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# EM Diffraction

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1. EM Diffraction As applied to proteins

2. Diffraction from a grating Molecular Expressions

3. Bragg’s Law • N = 2d∙sin(Ө)/λ • Derivation: http://www.eserc.stonybrook.edu/ProjectJava/Bragg/ • Applies to electron diffraction from crystals • Therefore, the diffraction of electrons from a crystal is quantized

4. Scattering factors • What within the planes of the crystal is scattering electrons? The electrons of the atoms of the molecules. • If we can map the electron density distribution of the scattering material, we can determine crystal structure

5. Fourier Transform We can model any function by adding together waves that are integral multiples in frequency F(x) = C0 + ∑Cncos(2πx/(λ/n) +αn).

6. Scattering of waves by an object gives rise to a Fourier transform • http://micro.magnet.fsu.edu/primer/java/interference/doubleslit/ • The Fourier transform of a single spacing is a single cosine wave (This is how diffraction gratings work) • Note that small spacings in real space give rise to large spacings in reciprocal space • This is the origin of the Rayleigh limit – the cone of scattering that can be collected by a microscope is finite.

7. Inverse Fourier Transform • A Fourier transform of a Fourier transform generates the negative of the original function • We can therefore multiply this by -1 to give an inverse Fourier transform Optically, this is accomplished by a lens • However, all we can measure in the rear focal plane of a microscope is the amplitudes of scattered beams, not their phases • This is the origin of the phase problem in diffraction

8. Electron diffraction crystal structure • Electron diffraction is advantageous because the diffracted electrons average over many repeats of a structure • We can measure diffracted electron intensities • How can we get their phases, so that we can use an inverse Fourier transform to retrieve the structure?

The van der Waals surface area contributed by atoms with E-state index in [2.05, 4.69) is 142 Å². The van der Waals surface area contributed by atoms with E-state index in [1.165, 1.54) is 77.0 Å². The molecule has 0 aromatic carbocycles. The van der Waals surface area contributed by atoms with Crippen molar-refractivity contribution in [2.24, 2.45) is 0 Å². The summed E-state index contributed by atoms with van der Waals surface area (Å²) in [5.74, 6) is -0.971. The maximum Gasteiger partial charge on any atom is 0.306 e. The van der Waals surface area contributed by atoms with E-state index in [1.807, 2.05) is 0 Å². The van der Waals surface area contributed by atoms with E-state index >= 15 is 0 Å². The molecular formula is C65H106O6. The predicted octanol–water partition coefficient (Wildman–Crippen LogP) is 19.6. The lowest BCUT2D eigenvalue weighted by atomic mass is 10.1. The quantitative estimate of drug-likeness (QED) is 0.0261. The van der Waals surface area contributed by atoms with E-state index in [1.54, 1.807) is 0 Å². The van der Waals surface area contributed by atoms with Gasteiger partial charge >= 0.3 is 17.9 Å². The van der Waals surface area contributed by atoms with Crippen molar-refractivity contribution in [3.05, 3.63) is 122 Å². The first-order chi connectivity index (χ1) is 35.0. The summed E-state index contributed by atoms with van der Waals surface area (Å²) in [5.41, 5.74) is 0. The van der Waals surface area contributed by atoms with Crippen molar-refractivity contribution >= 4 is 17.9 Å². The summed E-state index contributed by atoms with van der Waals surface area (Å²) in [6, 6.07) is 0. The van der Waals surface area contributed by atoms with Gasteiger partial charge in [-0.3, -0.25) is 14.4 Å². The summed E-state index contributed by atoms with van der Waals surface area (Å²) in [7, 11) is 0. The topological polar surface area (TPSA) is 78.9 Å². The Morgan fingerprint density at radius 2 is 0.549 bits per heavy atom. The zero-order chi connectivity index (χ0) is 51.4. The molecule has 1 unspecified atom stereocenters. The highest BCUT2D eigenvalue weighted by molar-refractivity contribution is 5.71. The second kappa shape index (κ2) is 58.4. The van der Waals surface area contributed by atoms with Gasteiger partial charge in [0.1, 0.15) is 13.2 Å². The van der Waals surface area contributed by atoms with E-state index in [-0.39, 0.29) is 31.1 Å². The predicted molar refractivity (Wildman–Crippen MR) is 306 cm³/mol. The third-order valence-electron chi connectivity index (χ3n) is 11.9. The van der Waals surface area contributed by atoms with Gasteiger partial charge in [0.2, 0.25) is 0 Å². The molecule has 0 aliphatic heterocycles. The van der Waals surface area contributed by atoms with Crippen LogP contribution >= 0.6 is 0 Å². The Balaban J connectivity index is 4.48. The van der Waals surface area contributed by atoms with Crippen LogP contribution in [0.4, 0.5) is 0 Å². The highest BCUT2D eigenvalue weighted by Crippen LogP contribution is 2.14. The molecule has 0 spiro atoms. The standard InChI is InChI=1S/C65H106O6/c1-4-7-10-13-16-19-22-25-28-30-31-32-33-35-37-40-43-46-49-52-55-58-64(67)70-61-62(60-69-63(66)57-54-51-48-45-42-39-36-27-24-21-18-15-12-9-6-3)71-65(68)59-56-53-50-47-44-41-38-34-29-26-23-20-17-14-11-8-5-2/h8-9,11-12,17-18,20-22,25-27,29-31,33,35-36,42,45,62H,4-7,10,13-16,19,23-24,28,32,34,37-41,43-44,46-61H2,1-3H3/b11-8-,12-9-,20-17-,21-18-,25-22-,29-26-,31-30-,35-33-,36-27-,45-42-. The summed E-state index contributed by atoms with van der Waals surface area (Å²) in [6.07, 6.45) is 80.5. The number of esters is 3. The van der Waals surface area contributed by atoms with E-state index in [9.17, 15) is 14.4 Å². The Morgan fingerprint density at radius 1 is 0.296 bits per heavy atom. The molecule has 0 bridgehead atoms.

9. Electron Diffraction from BR

10. Electron Crystallography • One way: Do electron diffraction to measure amplitude, and low-dose transmission electron microscopy to get a direct image • Use the direct image to calculate phases • This is extremely useful for proteins that for microcrystals, or two dimensional crystals

11. Flow Chart (Henderson et al, 1990)

12. Examples • 2-D crystals • Purple membrane protein (bacteriorhodopsin) from Halobacter halobium. • Light harvesting complex • http://blanco.biomol.uci.edu/Membrane_Proteins_xtal.html • Microcrystals • Prion protein • Catalase

13. Catalase crystals Brink Lab, Baylor

14. Purple membrane protein (1990)

15. Techniques (Fujiyoshi) • Membranes prepared from Halobacter halobium • Crystals suspended in 3% trehalose • Applied to carbon-coated melybdenum grids • Plunged into liquid ethane to give vitreous ice • Transferred to cryostage of EM (FEG)

16. Projection density map of BR

17. How to access the third dimension?Tilt Series Note that because this is a 2-Dimensional crystal, you are sampling the continuous Fourier transform in the third dimension.

18. Section of 3 Å Electron Density map of BR

19. LHC-II

20. Aquaporin

21. Problems • Stage needs to be chilled with liquid helium (radiation damage) • Tilt series limited to 60° - limits Z resolution • Field emission gun necessary